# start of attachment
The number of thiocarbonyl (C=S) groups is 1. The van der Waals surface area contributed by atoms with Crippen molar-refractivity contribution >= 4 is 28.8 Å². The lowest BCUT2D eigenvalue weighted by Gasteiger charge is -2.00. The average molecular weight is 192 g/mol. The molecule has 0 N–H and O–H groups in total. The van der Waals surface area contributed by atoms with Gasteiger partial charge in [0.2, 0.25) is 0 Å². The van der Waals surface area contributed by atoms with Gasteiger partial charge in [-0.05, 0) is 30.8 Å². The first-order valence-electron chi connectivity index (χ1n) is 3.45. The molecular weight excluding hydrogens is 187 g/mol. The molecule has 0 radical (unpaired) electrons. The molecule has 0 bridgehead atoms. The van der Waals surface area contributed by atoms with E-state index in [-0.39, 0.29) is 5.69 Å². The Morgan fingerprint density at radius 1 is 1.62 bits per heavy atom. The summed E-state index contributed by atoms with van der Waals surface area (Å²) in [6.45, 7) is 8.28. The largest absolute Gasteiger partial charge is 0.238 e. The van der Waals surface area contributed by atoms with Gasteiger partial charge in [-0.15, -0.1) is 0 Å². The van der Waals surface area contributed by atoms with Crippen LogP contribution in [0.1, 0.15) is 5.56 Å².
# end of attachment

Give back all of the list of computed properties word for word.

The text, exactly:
The number of thiocarbonyl (C=S) groups is 1. The van der Waals surface area contributed by atoms with Crippen molar-refractivity contribution >= 4 is 28.8 Å². The lowest BCUT2D eigenvalue weighted by Gasteiger charge is -2.00. The average molecular weight is 192 g/mol. The molecule has 0 N–H and O–H groups in total. The van der Waals surface area contributed by atoms with Gasteiger partial charge in [0.2, 0.25) is 0 Å². The van der Waals surface area contributed by atoms with Gasteiger partial charge in [-0.05, 0) is 30.8 Å². The first-order valence-electron chi connectivity index (χ1n) is 3.45. The molecular weight excluding hydrogens is 187 g/mol. The molecule has 0 radical (unpaired) electrons. The molecule has 0 bridgehead atoms. The van der Waals surface area contributed by atoms with E-state index in [-0.39, 0.29) is 5.69 Å². The Morgan fingerprint density at radius 1 is 1.62 bits per heavy atom. The summed E-state index contributed by atoms with van der Waals surface area (Å²) in [6.45, 7) is 8.28. The largest absolute Gasteiger partial charge is 0.238 e. The van der Waals surface area contributed by atoms with Gasteiger partial charge in [-0.15, -0.1) is 0 Å². The van der Waals surface area contributed by atoms with Crippen LogP contribution in [0.1, 0.15) is 5.56 Å².